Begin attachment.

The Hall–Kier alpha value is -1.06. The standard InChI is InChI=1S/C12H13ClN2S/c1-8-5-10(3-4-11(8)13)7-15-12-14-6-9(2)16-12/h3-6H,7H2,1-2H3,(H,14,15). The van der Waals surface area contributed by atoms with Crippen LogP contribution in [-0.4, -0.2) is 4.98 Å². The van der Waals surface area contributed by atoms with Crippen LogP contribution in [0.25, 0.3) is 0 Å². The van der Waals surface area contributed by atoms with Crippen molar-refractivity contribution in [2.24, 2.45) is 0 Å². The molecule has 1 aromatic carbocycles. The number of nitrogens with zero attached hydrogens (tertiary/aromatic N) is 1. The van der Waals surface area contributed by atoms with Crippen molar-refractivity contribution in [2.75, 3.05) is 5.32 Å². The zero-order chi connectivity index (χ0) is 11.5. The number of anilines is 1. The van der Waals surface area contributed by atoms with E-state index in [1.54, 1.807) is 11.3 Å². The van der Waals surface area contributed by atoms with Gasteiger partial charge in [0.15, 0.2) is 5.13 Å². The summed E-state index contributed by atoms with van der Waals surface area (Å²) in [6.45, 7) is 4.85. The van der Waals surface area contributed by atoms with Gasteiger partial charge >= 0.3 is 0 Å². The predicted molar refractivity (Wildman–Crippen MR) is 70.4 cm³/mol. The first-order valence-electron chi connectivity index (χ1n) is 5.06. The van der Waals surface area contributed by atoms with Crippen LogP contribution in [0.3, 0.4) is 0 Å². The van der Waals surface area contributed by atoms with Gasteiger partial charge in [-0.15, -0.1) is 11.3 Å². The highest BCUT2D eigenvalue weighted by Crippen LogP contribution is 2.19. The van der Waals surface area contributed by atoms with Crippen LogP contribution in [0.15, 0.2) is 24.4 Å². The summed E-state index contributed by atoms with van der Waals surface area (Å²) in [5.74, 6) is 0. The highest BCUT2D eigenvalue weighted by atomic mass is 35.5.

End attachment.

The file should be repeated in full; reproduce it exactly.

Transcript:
The Hall–Kier alpha value is -1.06. The standard InChI is InChI=1S/C12H13ClN2S/c1-8-5-10(3-4-11(8)13)7-15-12-14-6-9(2)16-12/h3-6H,7H2,1-2H3,(H,14,15). The van der Waals surface area contributed by atoms with Crippen LogP contribution in [-0.4, -0.2) is 4.98 Å². The van der Waals surface area contributed by atoms with Crippen LogP contribution in [0.25, 0.3) is 0 Å². The van der Waals surface area contributed by atoms with Crippen molar-refractivity contribution in [2.24, 2.45) is 0 Å². The molecule has 1 aromatic carbocycles. The number of nitrogens with zero attached hydrogens (tertiary/aromatic N) is 1. The van der Waals surface area contributed by atoms with Crippen molar-refractivity contribution in [2.75, 3.05) is 5.32 Å². The zero-order chi connectivity index (χ0) is 11.5. The number of anilines is 1. The van der Waals surface area contributed by atoms with E-state index in [1.54, 1.807) is 11.3 Å². The van der Waals surface area contributed by atoms with Gasteiger partial charge in [0.15, 0.2) is 5.13 Å². The summed E-state index contributed by atoms with van der Waals surface area (Å²) in [6.45, 7) is 4.85. The van der Waals surface area contributed by atoms with Gasteiger partial charge >= 0.3 is 0 Å². The predicted molar refractivity (Wildman–Crippen MR) is 70.4 cm³/mol. The first-order valence-electron chi connectivity index (χ1n) is 5.06. The van der Waals surface area contributed by atoms with Crippen LogP contribution in [0.3, 0.4) is 0 Å². The van der Waals surface area contributed by atoms with Gasteiger partial charge in [-0.15, -0.1) is 11.3 Å². The highest BCUT2D eigenvalue weighted by Crippen LogP contribution is 2.19. The van der Waals surface area contributed by atoms with Crippen LogP contribution in [0.15, 0.2) is 24.4 Å². The summed E-state index contributed by atoms with van der Waals surface area (Å²) in [5.74, 6) is 0. The highest BCUT2D eigenvalue weighted by atomic mass is 35.5.